It can be seen in the following diagram that in Australia the incidence of squamous-cell cancer was more than halved between the years 1982-2002.
Of the cervical cancers diagnosed in 2012, 69.3% were squamous cell cancer. Figure 4.3 shows that for the last 15 years, the relative incidence between squamous and glandular cancer has remained more or less constant at around 70% and 30%, respectively.
The empirical data from the NCSP shows consistently that the biggest risk factor for cervical cancer is not having regular biennial Pap smears. Of Victorian women diagnosed with cervical cancer, 40% had never been screened, and a further 35% were “lapsed screeners” (that is, they hadn’t had a Pap test in the 2.5 years prior to their cancer diagnosis).
Whereas routine Pap screening programs dramatically reduced invasive squamous cancer in Western nations; without proper infrastructure and resources, the rates of cervical cancer in developing nations remain high. That the global burden of cervical cancer is greatest in developing countries is shown in Figure 1, Cervical Cancer: A Preventable Death.
HPV and HPV Testing
HPVs are a group of more than 150 related viruses. Each HPV virus in the group is given a number, which is called an HPV type or strain. The papillomavirus viruses are attracted to and are able to live only in certain cells called squamous epithelial cells. These cells are found on the surface of the skin, and on moist surfaces (called mucosal surfaces). Of the more than 150 known strains, about 75% HPV types are called cutaneous because they cause warts on the skin. The other 25% of the HPV types are mucosal types of HPV, and genital HPV types are in this group.
Source: American Cancer Society
Genital HPV is a very common sexually transmitted infection (STI). It is spread mainly through intimate direct skin-to-skin contact. It’s not spread in blood or other bodily fluids. Genital HPVs are classified as “low risk”: HPV types that tend to cause warts not cancer; or “high risk”: oncogenic HPV types that have the potential to cause cancer.
Like any virus, genital HPV continually evolves and mutates. In Australia of the 40 known genital HPV strains, 15 are considered oncogenic, with HPV types 16, 18 and 45 being the most prevalent.
Infection with one or more of the 40 HPV types is very common. HPV is such a prevalent STI that it could be considered a normal part of being sexually active. Most people will have HPV at some time in their lives and never know it. It is asymptomatic. You may only become aware of HPV is you have an abnormal Pap smear result or if genital warts appear.
Although HPV infection is very common, in most people it clears up naturally in about 8-14 months. In a small number of women, the HPV stays in the cells of the cervix. When the infection is persistent, not cleared readily, there is an increased risk of developing squamous CIN abnormalities.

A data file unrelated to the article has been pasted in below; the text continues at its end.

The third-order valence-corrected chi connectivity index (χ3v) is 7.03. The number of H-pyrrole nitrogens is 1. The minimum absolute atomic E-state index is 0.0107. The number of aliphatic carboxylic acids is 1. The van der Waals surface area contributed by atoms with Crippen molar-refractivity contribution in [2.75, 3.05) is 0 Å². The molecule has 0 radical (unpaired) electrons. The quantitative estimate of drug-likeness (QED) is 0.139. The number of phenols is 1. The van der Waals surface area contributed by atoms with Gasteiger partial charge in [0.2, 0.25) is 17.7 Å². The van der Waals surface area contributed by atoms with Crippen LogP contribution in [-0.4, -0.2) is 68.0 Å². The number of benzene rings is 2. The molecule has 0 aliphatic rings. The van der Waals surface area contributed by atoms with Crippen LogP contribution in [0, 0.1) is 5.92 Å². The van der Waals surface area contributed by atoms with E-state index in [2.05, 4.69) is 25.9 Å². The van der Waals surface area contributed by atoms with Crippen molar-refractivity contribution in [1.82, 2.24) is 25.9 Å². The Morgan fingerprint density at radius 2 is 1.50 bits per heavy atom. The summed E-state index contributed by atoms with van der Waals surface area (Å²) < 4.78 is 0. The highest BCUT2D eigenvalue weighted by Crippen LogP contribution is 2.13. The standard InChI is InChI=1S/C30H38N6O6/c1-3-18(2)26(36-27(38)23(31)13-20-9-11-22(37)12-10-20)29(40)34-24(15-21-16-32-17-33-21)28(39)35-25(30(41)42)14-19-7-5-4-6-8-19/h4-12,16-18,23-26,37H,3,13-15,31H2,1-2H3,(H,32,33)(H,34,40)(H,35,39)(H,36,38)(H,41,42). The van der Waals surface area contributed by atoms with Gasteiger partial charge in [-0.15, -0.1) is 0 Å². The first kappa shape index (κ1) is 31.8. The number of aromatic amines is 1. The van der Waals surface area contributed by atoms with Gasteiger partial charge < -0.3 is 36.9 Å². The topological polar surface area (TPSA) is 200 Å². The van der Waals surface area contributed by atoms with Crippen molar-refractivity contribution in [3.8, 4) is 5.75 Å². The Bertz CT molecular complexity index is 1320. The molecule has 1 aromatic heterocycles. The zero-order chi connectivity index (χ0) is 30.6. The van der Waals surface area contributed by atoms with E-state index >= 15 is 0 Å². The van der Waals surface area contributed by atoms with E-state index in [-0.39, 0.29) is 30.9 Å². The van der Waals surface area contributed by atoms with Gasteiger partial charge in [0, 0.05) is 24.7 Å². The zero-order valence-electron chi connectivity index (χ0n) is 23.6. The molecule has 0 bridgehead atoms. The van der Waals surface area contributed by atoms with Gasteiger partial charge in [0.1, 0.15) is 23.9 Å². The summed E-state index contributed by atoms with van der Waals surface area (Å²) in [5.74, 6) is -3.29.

The HPV Test
In contrast to the Pap smear, the HPV test is not a test for cancer. Cells are collected from the cervix as with a Pap smear but then in the laboratory undergo HPV genotyping to see if one or more oncogenic HPV types are present.
The proposed primary triage HPV test in the Renewed NCSP involves partial HPV genotyping. According to the Medical Services Advisory Committee (MSAC), the authority overseeing the Renewed NCSP, the HPV test must have HPV genotyping capacity to identify HPV 16, 18, and possibly 45.
HPV and Primary Cause Theory
In countries that don’t have Pap smear screening programs, the burden of invasive squamous cancer is great. The precursor CIN abnormalities cannot be detected and hence can progress to invasive cancer. HPV testing provided the tool to look at HPV genotype distribution in invasive and pre-invasive cancer in developing countries. Significant geographic differences in HPV type prevalence were found in different regions worldwide.
During the 1990s hundreds of studies, both large and very small, were undertaken in countries that didn’t have Pap smear screening programs. Meta-analysis of these studies led to the premise that HPV is the primary cause of squamous cancer: Infection with a persistent oncogenic HPV type is the necessary first step before any precursor CINs can develop. This premise that HPV is the primary cause of squamous cell cancer is shown diagrammatically in Figure 1 Natural history of HPV infection and cervical cancer on page 13 of the Medical Services Advisory Committee (2014) MSAC Outcomes – Application No. 1276 report.
In developing countries without Pap smear screening programs, a primary triage HPV testing strategy makes sense.
“In populations where cytology programmes are either not in place or are not efficient, HPV testing should now be considered and evaluated as an alternative test for primary screening.” Source: Bosch et al (2002)
Women who test positive to oncogenic HPV types can then be prioritised to access the limited health care resources available.
This strategy does not make sense, however, in countries with routine Pap smear and gynecological care; and where 30% of the cervical cancers diagnosed are glandular-cell cancers.
If HPV Tests Do Not Detect Cancer, Why Are We Replacing the Pap Smear?
This is a very good question.
An even better question is: Why would you have a Pap smear and not find out the result?
As of 1 December, Australian women will be offered a “cervical screening test”. They will have a LBC Pap smear, where the cervical cells are placed in a vial containing preservative liquid. Instead of being sent to a cytology lab to be screened for cell abnormalities, the vial will be hijacked to a lab for partial HPV genotyping. If it tests positive to HPV 16, 18, or (possibly) 45, the same specimen of cells will then be reanalysed using reflex cytology to see if any squamous or glandular cell abnormalities are present.
How bizarre is that? How very Kafkaesque.
Let’s take a deep breath and heed some wisdom from the recent past. According to the NCSP webpage (2009):
Should I have a special test for HPV?
There is an HPV test available which can identify strains of HPV. This is not a test for cancer…
Because most HPV infections usually resolve naturally, and there is not cure, there is little reason to have an HPV test…
While a Pap smear cannot identify which type of HPV is present, regular Pap smear will make sure any changes that occur are identified early and managed effectively.
The Bottom Line on Pap Smears Versus HPV Testing
The Pap smear is a screening tool that detects CIN abnormalities and adenocarcinoma in situ (AIS), the precursor to adenocarcinoma.
While HPV is the primary cause of squamous cancer; evidence from the NCSP consistently and conclusively shows that the biggest risk factor for cervical cancer is not having regular biennial Pap smears.
Bottom line, the Pap smear detects abnormal cervical cells, both squamous and glandular, and is a long established, very successful screening test for cervical cancer. The HPV test screens for a STI. As a woman, I would argue for a regular Pap smear.
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This article was originally published on June 27, 2017.